Carillon Barracks National Historic Site
In the early 1830s, a gentleman named James Forbes had this building constructed for commercial rental purposes. It was then expanded and transformed into a barracks to house an English garrison from 1837 to 1840, soldiers who fought in the Battle of Saint‑Eustache in an attempt to crush the Patriote’s uprising.
Enter the barracks and walk through the remains of 19th century history.
Hours of operation
Argenteuil Museum schedule (Carillon Barracks)
September and October
Sundays, from 11 am to 4 pm
From Labour day to Saint-Jean-Baptiste
Guided tours offered on demand for groups
Free in 2018 for the 80th anniversary of the Argenteuil Regional Museum.
Visit the Argenteuil Regional Museum (French only).
Carillon Canal National Historic Site
Watch boats pass through the Carillon Canal lock, navigating a 20-metre drop in a single operation. Stop in at the museum to inspect an interpretive panel about the history of the Ottawa River’s 19th century travellers.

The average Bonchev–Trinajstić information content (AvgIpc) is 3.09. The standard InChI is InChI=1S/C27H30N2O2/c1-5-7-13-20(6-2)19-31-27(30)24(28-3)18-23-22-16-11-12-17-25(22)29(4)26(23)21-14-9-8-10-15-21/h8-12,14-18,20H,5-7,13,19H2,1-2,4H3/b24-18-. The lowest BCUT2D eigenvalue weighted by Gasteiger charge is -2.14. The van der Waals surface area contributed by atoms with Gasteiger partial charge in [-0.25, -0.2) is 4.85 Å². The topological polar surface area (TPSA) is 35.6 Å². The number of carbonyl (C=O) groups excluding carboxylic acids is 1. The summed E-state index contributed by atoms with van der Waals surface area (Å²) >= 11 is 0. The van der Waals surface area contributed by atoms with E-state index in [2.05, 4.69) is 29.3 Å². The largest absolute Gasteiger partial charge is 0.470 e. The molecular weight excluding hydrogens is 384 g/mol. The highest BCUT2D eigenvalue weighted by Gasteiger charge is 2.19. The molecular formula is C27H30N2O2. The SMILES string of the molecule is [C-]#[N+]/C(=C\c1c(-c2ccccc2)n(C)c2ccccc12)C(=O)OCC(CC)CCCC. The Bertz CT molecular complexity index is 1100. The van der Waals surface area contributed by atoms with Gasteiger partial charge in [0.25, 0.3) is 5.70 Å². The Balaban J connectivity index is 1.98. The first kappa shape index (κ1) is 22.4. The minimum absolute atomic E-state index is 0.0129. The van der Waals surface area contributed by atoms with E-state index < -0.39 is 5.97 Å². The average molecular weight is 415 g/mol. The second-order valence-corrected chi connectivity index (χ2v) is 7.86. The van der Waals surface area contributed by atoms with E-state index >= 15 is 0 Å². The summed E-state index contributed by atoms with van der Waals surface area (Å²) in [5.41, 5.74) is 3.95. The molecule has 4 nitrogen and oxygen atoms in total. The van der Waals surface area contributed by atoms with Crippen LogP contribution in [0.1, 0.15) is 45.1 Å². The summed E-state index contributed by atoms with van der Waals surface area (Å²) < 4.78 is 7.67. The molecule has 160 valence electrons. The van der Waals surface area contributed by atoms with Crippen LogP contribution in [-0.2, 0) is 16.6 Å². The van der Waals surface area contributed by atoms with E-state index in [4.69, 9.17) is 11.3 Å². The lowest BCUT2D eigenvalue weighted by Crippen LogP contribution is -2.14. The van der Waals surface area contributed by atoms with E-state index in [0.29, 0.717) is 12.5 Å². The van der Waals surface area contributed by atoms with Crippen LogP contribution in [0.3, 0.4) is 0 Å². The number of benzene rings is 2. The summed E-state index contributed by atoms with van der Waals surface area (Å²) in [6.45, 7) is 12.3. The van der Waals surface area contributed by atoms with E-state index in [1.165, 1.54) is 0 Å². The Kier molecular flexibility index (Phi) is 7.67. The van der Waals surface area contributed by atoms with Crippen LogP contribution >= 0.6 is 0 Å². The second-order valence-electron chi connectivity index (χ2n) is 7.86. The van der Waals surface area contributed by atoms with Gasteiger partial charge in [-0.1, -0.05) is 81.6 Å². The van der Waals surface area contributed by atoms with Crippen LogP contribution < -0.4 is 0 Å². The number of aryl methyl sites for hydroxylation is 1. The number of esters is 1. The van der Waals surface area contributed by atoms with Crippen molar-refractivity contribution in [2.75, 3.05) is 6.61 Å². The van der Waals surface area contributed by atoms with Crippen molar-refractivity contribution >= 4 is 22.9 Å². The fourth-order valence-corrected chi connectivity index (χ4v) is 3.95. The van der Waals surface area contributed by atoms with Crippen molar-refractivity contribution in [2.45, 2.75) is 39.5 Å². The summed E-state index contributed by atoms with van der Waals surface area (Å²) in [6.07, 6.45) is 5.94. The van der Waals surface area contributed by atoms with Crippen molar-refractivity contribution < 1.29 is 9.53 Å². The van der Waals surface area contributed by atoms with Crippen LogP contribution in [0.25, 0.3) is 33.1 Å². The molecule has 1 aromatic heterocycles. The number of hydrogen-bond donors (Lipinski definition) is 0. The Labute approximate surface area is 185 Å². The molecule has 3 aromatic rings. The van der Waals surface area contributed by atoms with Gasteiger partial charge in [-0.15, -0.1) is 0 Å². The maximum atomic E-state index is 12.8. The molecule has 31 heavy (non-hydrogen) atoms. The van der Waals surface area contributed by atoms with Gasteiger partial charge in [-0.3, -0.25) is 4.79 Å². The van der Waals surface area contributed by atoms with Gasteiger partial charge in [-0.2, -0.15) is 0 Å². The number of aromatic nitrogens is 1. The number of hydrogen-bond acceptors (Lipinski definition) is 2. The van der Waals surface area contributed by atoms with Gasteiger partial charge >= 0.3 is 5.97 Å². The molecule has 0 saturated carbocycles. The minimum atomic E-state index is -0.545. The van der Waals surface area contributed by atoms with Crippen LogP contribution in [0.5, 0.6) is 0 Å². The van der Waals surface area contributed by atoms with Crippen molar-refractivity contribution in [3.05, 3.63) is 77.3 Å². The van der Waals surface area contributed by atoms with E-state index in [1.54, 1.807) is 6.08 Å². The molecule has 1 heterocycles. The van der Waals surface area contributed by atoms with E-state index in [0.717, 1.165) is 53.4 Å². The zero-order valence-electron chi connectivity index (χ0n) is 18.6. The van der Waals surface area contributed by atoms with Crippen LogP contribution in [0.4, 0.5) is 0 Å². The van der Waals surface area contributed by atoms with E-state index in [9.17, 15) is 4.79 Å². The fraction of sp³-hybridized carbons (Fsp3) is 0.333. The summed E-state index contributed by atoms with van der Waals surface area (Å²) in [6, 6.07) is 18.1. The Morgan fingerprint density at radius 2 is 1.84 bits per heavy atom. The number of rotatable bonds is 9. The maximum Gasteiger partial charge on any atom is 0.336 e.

Rideau Canal National Historic Site
An historic 19th century military waterway linking rivers and lakes across Eastern Ontario’s countryside, the Rideau Canal is now a popular natural playground, perfect for boating, paddling, fishing, camping, hiking and cycling the canal’s wooded pathways.
Manoir Papineau National Historic Site
Classified as a historic monument, the Manoir-Papineau immerses visitors into the heart of the 19th century with its romantic allure of a feudal castle on a riverbank. Explore the magnificent gardens, admire the barn, and take time to reflect in the funeral chapel.
Fort Chambly National Historic Site
Roughly 30 kilometres southeast of Montreal, Fort Chambly rises proudly at the foot of the Richelieu River rapids. Built in 1711 to defend the colony, this stone fortification was preceded by three wooden forts.
Coteau-du-Lac National Historic Site
The Coteau-du-Lac site is a natural stop for history lovers and outdoor enthusiasts. As the first fortified lock structure in North America, the canal is the direct ancestor of the St. Lawrence Seaway.